Incoterms® - International Commercial Terms
International commerce terms, more commonly known as Incoterms®, are a set of international rules for the interpretation of the most commonly used trade terms in foreign trade. These terms are published by the International Chamber of Commerce, and are used to help traders avoid costly misunderstandings by clarifying the tasks, costs and risks involved in the delivery of goods from sellers to buyers.
To learn more about Incoterms®, visit The Incoterms® Rules for a short description of the 11 rules from the Incoterms® 2010 edition.
Benefits of Incoterms®
- Incoterms® help determine how prices and risks are designated between the importing buyer and the exporting seller with respect to shipping of products.
- It lets shippers take shipment transport cost and risk responsibility in hand when it benefits them most.
- They help improve supply chain performance by avoiding the confusion created by varied interpretations of the rules in different countries.
- The understanding and the proper use of applicable Terms of Sale may make the difference between future success and failure.
- Understanding Incoterms® and their implications to your business transactions is crucial, especially with regard to import or exports of goods.
- You determine your financial and commercial fate when you manage your Terms of Sale.
To learn how to use Terms of Sale advantageously for your business, contact one of our logistics specialists today.
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Letters of Credit
A Letter of Credit (LC) also referred to as a documentary credit, is a common method for payment of goods in international transactions. It is a commitment by a bank on behalf of the importer (foreign buyer) that payment will be made to the beneficiary (exporter) provided that the terms and conditions stated in the LC have been met. It acts as security for the exporter.
The primary issue in an international transaction is the seller's assurance that he/she is going to get paid. Establishing an Irrevocable Letter of Credit solves this issue by introducing the buyer's and seller's banks into the transaction. The buyer instructs his bank, the issuing bank, to open a Letter of Credit in favor of the seller, the beneficiary. The issuing bank substitutes its credit standing in place of the buyer, thereby lessening the risk of non-payment to the seller. The issuing bank then forwards the Letter of Credit to the seller's bank, the advising bank. This advising bank can either forward the Letter of Credit to the seller or it can add its confirmation, meaning the advising bank assumes the obligation to pay if all of the conditions are met.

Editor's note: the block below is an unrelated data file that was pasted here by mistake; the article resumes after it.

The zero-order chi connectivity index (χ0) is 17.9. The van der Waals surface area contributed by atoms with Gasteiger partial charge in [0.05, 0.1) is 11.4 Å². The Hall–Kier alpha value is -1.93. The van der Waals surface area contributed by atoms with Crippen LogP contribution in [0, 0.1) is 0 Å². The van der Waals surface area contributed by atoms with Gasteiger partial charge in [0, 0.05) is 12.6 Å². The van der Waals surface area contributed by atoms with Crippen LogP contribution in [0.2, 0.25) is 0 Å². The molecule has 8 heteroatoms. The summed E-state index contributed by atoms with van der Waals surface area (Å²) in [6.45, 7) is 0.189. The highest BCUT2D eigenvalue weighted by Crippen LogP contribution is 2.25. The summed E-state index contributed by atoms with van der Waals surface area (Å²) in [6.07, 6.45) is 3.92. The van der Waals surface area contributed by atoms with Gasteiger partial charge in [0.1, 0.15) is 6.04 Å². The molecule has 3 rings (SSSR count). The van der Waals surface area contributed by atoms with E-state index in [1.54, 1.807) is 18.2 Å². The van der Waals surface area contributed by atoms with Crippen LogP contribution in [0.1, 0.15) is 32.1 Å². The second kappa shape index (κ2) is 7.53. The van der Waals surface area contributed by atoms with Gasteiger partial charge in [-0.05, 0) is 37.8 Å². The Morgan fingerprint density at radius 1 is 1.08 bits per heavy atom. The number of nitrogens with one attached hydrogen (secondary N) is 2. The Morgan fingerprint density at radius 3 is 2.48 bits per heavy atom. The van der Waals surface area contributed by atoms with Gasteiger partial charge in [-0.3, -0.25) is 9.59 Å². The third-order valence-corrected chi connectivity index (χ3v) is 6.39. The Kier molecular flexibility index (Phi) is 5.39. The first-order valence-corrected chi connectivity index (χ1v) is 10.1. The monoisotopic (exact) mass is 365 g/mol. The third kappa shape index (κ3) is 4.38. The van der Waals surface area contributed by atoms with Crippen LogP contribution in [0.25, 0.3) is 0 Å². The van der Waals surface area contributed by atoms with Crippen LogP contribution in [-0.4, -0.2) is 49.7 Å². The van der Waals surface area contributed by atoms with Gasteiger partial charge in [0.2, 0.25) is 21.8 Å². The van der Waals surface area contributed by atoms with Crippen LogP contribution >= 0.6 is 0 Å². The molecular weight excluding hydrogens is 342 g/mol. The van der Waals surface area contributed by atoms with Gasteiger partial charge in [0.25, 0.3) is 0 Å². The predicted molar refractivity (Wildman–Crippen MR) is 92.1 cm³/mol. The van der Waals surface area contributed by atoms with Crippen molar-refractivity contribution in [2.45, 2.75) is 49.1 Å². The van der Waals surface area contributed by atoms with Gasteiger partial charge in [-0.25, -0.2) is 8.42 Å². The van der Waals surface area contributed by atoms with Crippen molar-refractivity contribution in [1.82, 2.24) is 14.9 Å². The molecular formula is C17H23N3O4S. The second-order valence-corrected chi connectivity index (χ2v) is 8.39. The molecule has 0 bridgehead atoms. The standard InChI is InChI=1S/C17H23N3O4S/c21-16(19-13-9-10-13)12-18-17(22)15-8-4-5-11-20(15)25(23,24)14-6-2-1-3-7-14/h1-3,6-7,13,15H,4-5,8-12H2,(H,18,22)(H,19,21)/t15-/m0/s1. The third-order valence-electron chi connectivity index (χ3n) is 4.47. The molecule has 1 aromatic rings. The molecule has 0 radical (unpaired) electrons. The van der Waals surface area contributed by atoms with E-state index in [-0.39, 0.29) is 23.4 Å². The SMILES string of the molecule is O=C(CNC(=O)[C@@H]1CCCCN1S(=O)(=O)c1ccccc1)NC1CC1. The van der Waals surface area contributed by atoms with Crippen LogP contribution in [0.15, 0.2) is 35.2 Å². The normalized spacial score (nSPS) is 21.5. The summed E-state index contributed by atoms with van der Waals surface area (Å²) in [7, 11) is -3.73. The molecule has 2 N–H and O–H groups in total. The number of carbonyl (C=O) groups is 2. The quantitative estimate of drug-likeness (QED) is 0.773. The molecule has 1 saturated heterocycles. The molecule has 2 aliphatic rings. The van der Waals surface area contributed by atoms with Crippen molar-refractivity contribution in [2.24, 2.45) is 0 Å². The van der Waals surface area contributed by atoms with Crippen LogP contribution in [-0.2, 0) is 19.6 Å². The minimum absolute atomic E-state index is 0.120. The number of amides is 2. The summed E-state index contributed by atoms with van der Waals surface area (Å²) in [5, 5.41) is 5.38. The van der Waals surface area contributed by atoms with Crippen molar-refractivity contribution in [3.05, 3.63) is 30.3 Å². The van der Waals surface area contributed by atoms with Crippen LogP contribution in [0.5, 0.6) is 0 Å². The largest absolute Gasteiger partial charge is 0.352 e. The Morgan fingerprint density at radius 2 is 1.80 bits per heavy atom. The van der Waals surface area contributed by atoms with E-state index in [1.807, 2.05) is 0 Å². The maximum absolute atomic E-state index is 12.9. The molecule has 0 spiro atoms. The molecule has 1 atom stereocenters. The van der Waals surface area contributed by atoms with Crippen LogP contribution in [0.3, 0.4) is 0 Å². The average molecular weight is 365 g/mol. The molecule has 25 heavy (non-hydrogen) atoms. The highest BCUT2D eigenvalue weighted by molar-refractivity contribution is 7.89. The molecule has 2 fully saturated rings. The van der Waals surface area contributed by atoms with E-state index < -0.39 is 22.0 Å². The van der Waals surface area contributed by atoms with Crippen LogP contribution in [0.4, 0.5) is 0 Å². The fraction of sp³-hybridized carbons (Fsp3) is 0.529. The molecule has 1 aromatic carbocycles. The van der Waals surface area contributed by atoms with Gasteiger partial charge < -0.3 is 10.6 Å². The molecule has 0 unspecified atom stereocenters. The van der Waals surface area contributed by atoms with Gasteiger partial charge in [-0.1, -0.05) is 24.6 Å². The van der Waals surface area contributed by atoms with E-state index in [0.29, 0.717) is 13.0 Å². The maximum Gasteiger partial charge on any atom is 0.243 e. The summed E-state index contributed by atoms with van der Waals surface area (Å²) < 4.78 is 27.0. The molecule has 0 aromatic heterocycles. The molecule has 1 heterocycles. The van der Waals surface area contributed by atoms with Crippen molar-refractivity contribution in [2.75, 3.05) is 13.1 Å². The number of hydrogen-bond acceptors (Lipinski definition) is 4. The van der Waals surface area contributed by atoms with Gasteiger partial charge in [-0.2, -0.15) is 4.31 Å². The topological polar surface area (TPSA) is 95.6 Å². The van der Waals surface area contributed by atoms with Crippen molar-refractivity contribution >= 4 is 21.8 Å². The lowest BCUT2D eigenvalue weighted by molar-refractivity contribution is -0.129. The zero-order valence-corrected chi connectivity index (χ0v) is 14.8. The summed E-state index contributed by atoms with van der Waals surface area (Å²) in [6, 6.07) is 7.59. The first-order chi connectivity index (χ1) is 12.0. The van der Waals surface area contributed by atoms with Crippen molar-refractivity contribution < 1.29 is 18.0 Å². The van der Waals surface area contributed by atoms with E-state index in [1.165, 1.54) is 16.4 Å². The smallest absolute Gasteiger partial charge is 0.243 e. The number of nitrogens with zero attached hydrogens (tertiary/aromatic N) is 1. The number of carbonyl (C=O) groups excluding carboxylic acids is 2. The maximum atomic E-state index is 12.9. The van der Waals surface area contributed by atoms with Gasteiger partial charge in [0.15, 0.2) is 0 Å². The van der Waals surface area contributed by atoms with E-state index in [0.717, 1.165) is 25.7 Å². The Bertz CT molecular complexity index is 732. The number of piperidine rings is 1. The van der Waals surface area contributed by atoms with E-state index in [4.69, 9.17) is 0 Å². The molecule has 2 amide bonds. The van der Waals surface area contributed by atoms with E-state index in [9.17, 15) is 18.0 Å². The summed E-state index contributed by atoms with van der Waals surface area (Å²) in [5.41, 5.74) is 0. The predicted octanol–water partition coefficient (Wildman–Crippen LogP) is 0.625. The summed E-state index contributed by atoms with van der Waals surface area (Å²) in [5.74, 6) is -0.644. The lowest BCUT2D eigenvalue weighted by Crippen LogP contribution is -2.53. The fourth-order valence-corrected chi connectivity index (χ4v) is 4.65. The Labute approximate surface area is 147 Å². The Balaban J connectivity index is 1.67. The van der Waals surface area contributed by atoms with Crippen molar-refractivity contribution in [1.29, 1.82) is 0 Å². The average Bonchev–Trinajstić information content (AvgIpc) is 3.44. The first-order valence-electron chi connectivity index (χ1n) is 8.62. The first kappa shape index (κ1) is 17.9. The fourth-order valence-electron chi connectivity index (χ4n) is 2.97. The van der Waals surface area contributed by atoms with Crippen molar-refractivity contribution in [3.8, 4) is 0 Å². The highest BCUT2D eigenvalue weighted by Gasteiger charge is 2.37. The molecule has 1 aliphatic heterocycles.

Revocable and Irrevocable Letters of Credit
Letters of Credit can either be Revocable or Irrevocable.
- A Revocable Letter of Credit can be modified or canceled by the issuing bank at any time for any reason without notification to anyone.
- An Irrevocable Letter of Credit cannot be canceled or modified without the agreement of the issuing bank, the confirming or advising bank and the beneficiary.
Either way, a Letter of Credit must state on its face whether it is Irrevocable or Revocable.
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The seller faces the risk of cancellation of a Revocable Letter of Credit until he/she presents the proper documents, meets the required conditions and the advising bank honors the draft. After this time, the Revocable Letter of Credit cannot be modified or canceled.
With an Irrevocable Letter of Credit, the seller protects himself/herself since he/she has the time available until the stated expiration date of the Letter of Credit to make the shipment and present the necessary documentation.
Most Letters of Credit are Irrevocable because the seller is usually not willing to accept the uncertainty of receiving payment for his merchandise. Even though a bank issues a Letter of Credit, it is usually in a foreign country, and the seller will more than likely not be familiar with the foreign bank. In such cases, the seller will request that a bank in his/her country confirm the Letter of Credit. This confirmation reduces the risk of non-payment to the seller. An Irrevocable Letter of Credit can be confirmed, whereas a Revocable Letter of Credit cannot be confirmed.